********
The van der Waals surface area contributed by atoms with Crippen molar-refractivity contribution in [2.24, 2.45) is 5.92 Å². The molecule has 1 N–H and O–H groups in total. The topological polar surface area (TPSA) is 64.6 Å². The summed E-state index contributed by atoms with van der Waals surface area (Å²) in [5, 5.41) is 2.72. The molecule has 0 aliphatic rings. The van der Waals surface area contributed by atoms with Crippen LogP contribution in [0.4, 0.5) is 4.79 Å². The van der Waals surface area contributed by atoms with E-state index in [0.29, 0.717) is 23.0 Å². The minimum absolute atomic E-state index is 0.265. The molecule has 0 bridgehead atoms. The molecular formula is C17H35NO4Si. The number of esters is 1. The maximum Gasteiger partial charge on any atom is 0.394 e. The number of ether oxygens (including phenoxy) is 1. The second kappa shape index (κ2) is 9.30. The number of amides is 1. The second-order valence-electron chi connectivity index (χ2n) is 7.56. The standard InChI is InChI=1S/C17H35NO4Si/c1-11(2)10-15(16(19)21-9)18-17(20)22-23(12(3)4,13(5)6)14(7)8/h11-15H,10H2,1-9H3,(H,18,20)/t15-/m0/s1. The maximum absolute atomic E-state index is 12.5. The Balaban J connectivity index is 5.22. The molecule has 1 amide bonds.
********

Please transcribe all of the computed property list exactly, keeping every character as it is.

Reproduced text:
The van der Waals surface area contributed by atoms with Crippen molar-refractivity contribution in [2.24, 2.45) is 5.92 Å². The molecule has 1 N–H and O–H groups in total. The topological polar surface area (TPSA) is 64.6 Å². The summed E-state index contributed by atoms with van der Waals surface area (Å²) in [5, 5.41) is 2.72. The molecule has 0 aliphatic rings. The van der Waals surface area contributed by atoms with Crippen LogP contribution in [0.4, 0.5) is 4.79 Å². The van der Waals surface area contributed by atoms with E-state index in [0.29, 0.717) is 23.0 Å². The minimum absolute atomic E-state index is 0.265. The molecule has 0 bridgehead atoms. The molecular formula is C17H35NO4Si. The number of esters is 1. The maximum Gasteiger partial charge on any atom is 0.394 e. The number of ether oxygens (including phenoxy) is 1. The second kappa shape index (κ2) is 9.30. The number of amides is 1. The second-order valence-electron chi connectivity index (χ2n) is 7.56. The standard InChI is InChI=1S/C17H35NO4Si/c1-11(2)10-15(16(19)21-9)18-17(20)22-23(12(3)4,13(5)6)14(7)8/h11-15H,10H2,1-9H3,(H,18,20)/t15-/m0/s1. The maximum absolute atomic E-state index is 12.5. The Balaban J connectivity index is 5.22. The molecule has 1 amide bonds.